Today is Saturday and this morning my intention had been to sleep late after a long week. As is sometimes the case, I found myself partially awake (I was going to say half-awake, but upon reflection it felt closer to three-fourths awake) far earlier than I wanted to be and resolved that if I just stayed put I would eventually fall back asleep. This is indeed what happened, but some thoughts came to me during that partially awake period that remained with me when I woke up for good a few hours later. I don’t remember the path of my thoughts, but I was thinking about life, and God, and what I should be doing, and whether I should write about it, and my mind was drawn towards this saying of Jesus:
“Come to me, all you who are weary and burdened, and I will give you rest. Take my yoke upon you and learn from me, for I am gentle and humble in heart, and you will find rest for your souls. For my yoke is easy and my burden is light.” — Matthew 11:28-30
and then about how elsewhere Jesus makes following Him sound quite difficult:
Then he called the crowd to him along with his disciples and said: “Whoever wants to be my disciple must deny themselves and take up their cross and follow me. For whoever wants to save their life will lose it, but whoever loses their life for me and for the gospel will save it. — Mark 8:34-35
And I thought this is a paradox that probably puzzles a lot of people, so I should write something about it on my blog. Of course it puzzles me too, and I’m not sure I have a good answer for it, but I have developed a knack (mostly from reading C.S. Lewis) for engaging in speculation to find possible resolutions to such things. I could find a plausible one easily enough, it satisfies me that there are probably others out there as well. This process gets easier over time, because thinking through these things encourages one to read, search, learn, and keep coming back to Jesus’s words, so that eventually the majority of them are readily available to the mind on demand. So in today’s case I recall how Jesus speaks elsewhere about “burdens”, for example, in a scathing criticism of the religious leadership of the day:
“Woe to you Pharisees, because you love the most important seats in the synagogues and respectful greetings in the marketplaces. “Woe to you, because you are like unmarked graves, which people walk over without knowing it.” One of the experts in the law answered him, “Teacher, when you say these things, you insult us also.” Jesus replied, “And you experts in the law, woe to you, because you load people down with burdens they can hardly carry, and you yourselves will not lift one finger to help them. — Luke 11:43-46
This tells us something about what Jesus might mean by “my burden is light”. The kinds of burdens that “experts in the law” pile up on people are rules and regulations. A persistent theme in the Gospels is that God’s commandments are simple, not complicated. One passage begins this way:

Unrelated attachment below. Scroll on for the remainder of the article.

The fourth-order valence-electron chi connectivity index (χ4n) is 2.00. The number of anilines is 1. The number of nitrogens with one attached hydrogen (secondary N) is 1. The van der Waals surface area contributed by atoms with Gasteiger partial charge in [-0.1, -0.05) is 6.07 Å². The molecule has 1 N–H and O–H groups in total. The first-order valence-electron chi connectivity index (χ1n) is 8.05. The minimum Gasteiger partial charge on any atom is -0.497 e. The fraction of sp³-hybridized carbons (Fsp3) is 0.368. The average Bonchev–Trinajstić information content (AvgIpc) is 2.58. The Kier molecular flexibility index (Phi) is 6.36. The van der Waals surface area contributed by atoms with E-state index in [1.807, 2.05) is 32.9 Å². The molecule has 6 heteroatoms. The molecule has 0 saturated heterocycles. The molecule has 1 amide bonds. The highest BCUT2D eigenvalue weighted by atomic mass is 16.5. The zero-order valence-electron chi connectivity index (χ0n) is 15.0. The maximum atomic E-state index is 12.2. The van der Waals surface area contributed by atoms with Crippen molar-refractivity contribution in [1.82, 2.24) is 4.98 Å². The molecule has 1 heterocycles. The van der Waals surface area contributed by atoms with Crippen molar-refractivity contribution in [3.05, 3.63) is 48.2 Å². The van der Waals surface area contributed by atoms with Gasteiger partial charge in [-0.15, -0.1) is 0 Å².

On one occasion an expert in the law stood up to test Jesus. “Teacher,” he asked, “what must I do to inherit eternal life?” “What is written in the Law?” he replied. “How do you read it?” He answered, “‘Love the Lord your God with all your heart and with all your soul and with all your strength and with all your mind’; and, ‘Love your neighbor as yourself.’” “You have answered correctly,” Jesus replied. “Do this and you will live.” — Luke 10:25-28
This closely parallels Matthew 22:36-40, where Jesus says that “all the Law and the Prophets”, the several hundred commandments that govern the religious life of devout Jews (on top of which the religious establishment piles on the additional burdens of tradition), can be parsimoniously replaced by just two general principles. This sounds to me indeed like an easier yoke and a lighter burden. “Do this and you will live” … sounds simple enough.
However, Luke’s account picks up in verse 29 with the famous parable of the Good Samaritan:
But he wanted to justify himself, so he asked Jesus, “And who is my neighbor?” In reply Jesus said: “A man was going down from Jerusalem to Jericho, when he was attacked by robbers. They stripped him of his clothes, beat him and went away, leaving him half dead. A priest happened to be going down the same road, and when he saw the man, he passed by on the other side. So too, a Levite, when he came to the place and saw him, passed by on the other side. But a Samaritan, as he traveled, came where the man was; and when he saw him, he took pity on him. He went to him and bandaged his wounds, pouring on oil and wine. Then he put the man on his own donkey, brought him to an inn and took care of him. The next day he took out two denarii and gave them to the innkeeper. ‘Look after him,’ he said, ‘and when I return, I will reimburse you for any extra expense you may have.’ “Which of these three do you think was a neighbor to the man who fell into the hands of robbers?” The expert in the law replied, “The one who had mercy on him.” Jesus told him, “Go and do likewise.” — Luke 10:29-37
So what is indeed a simple principle, is in fact quite demanding when given its fullest expression, where “neighbor” can mean anyone and “love” seems to have no limits. Jesus didn’t even need to spell it out here; the listener’s conscience knew the right answer already. Perhaps that’s why Chesterton once quipped: “The Christian ideal has not been tried and found wanting. It has been found difficult; and left untried.”
So here’s the analogy I came up with. Sometimes I go to the supermarket “just to pick up a few things”. My small basket fills up and I’m juggling the remaining items in my hands while trying to carry the basket. A frozen dinner here, a package of Rice-a-Roni there, a box of tissues precariously balancing on my forearm. As I make my way to the register, it feels like a huge burden, even though it only weighs perhaps ten pounds, because juggling it all is a complicated task. On the other hand, when I carry a fresh 5-gallon water jug to the water cooler, it weighs over forty pounds. Lifting it is perhaps difficult in a different way, but it’s not complicated. It’s certainly more efficient in terms of effort and stress per unit of weight, and doesn’t give rise to the same frustrations as the supermarket experience. So maybe the water jug is the easier burden. Simple burdens like two-commandment summary are lighter, pound-for-pound than complicated systems of religious rules.